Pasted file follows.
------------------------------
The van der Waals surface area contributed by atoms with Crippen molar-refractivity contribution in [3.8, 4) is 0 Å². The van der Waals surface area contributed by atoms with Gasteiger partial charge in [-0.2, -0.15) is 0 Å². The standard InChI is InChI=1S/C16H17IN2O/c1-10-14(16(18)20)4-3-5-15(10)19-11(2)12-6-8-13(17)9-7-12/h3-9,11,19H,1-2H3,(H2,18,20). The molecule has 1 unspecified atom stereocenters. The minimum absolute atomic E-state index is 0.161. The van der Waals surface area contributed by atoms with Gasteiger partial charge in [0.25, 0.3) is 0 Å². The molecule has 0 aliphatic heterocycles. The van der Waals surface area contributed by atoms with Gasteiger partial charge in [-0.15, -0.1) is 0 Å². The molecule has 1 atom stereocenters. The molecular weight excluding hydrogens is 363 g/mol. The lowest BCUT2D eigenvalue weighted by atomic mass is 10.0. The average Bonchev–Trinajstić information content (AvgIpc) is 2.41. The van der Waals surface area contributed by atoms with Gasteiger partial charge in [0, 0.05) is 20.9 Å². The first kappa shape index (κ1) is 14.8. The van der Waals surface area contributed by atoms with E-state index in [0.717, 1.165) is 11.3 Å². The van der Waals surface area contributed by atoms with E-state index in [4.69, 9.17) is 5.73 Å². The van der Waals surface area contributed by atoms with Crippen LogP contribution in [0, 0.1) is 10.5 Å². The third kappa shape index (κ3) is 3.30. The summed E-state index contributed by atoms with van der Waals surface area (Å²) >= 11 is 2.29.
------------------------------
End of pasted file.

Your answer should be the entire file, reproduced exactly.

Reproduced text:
The van der Waals surface area contributed by atoms with Crippen molar-refractivity contribution in [3.8, 4) is 0 Å². The van der Waals surface area contributed by atoms with Gasteiger partial charge in [-0.2, -0.15) is 0 Å². The standard InChI is InChI=1S/C16H17IN2O/c1-10-14(16(18)20)4-3-5-15(10)19-11(2)12-6-8-13(17)9-7-12/h3-9,11,19H,1-2H3,(H2,18,20). The molecule has 1 unspecified atom stereocenters. The minimum absolute atomic E-state index is 0.161. The van der Waals surface area contributed by atoms with Gasteiger partial charge in [0.25, 0.3) is 0 Å². The molecule has 0 aliphatic heterocycles. The van der Waals surface area contributed by atoms with Gasteiger partial charge in [-0.15, -0.1) is 0 Å². The molecule has 1 atom stereocenters. The molecular weight excluding hydrogens is 363 g/mol. The lowest BCUT2D eigenvalue weighted by atomic mass is 10.0. The average Bonchev–Trinajstić information content (AvgIpc) is 2.41. The van der Waals surface area contributed by atoms with Gasteiger partial charge in [0, 0.05) is 20.9 Å². The first kappa shape index (κ1) is 14.8. The van der Waals surface area contributed by atoms with E-state index in [0.717, 1.165) is 11.3 Å². The van der Waals surface area contributed by atoms with E-state index in [4.69, 9.17) is 5.73 Å². The van der Waals surface area contributed by atoms with Crippen LogP contribution in [0, 0.1) is 10.5 Å². The third kappa shape index (κ3) is 3.30. The summed E-state index contributed by atoms with van der Waals surface area (Å²) >= 11 is 2.29.